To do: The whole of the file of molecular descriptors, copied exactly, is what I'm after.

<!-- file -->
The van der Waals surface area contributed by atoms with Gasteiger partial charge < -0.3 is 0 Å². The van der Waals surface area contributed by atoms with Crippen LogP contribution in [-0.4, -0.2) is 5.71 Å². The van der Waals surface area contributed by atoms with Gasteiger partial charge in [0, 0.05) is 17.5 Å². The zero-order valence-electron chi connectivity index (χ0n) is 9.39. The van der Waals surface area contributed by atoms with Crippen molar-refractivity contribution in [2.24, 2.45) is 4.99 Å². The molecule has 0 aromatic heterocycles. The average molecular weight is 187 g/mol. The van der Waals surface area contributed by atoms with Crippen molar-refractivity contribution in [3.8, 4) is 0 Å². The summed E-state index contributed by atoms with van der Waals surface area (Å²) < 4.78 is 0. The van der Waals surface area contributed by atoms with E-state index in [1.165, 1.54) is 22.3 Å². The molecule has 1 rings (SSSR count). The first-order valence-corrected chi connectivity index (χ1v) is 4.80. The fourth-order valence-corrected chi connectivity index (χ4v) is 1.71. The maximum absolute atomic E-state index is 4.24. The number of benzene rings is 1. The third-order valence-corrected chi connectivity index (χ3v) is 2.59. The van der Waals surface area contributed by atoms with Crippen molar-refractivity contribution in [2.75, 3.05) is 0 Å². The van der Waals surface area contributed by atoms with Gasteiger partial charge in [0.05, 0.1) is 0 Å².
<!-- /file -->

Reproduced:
The van der Waals surface area contributed by atoms with Gasteiger partial charge < -0.3 is 0 Å². The van der Waals surface area contributed by atoms with Crippen LogP contribution in [-0.4, -0.2) is 5.71 Å². The van der Waals surface area contributed by atoms with Gasteiger partial charge in [0, 0.05) is 17.5 Å². The zero-order valence-electron chi connectivity index (χ0n) is 9.39. The van der Waals surface area contributed by atoms with Crippen molar-refractivity contribution in [2.24, 2.45) is 4.99 Å². The molecule has 0 aromatic heterocycles. The average molecular weight is 187 g/mol. The van der Waals surface area contributed by atoms with Crippen molar-refractivity contribution in [3.8, 4) is 0 Å². The summed E-state index contributed by atoms with van der Waals surface area (Å²) < 4.78 is 0. The van der Waals surface area contributed by atoms with E-state index in [1.165, 1.54) is 22.3 Å². The molecule has 1 rings (SSSR count). The first-order valence-corrected chi connectivity index (χ1v) is 4.80. The fourth-order valence-corrected chi connectivity index (χ4v) is 1.71. The maximum absolute atomic E-state index is 4.24. The number of benzene rings is 1. The third-order valence-corrected chi connectivity index (χ3v) is 2.59. The van der Waals surface area contributed by atoms with Crippen molar-refractivity contribution in [2.75, 3.05) is 0 Å². The van der Waals surface area contributed by atoms with Gasteiger partial charge in [0.05, 0.1) is 0 Å².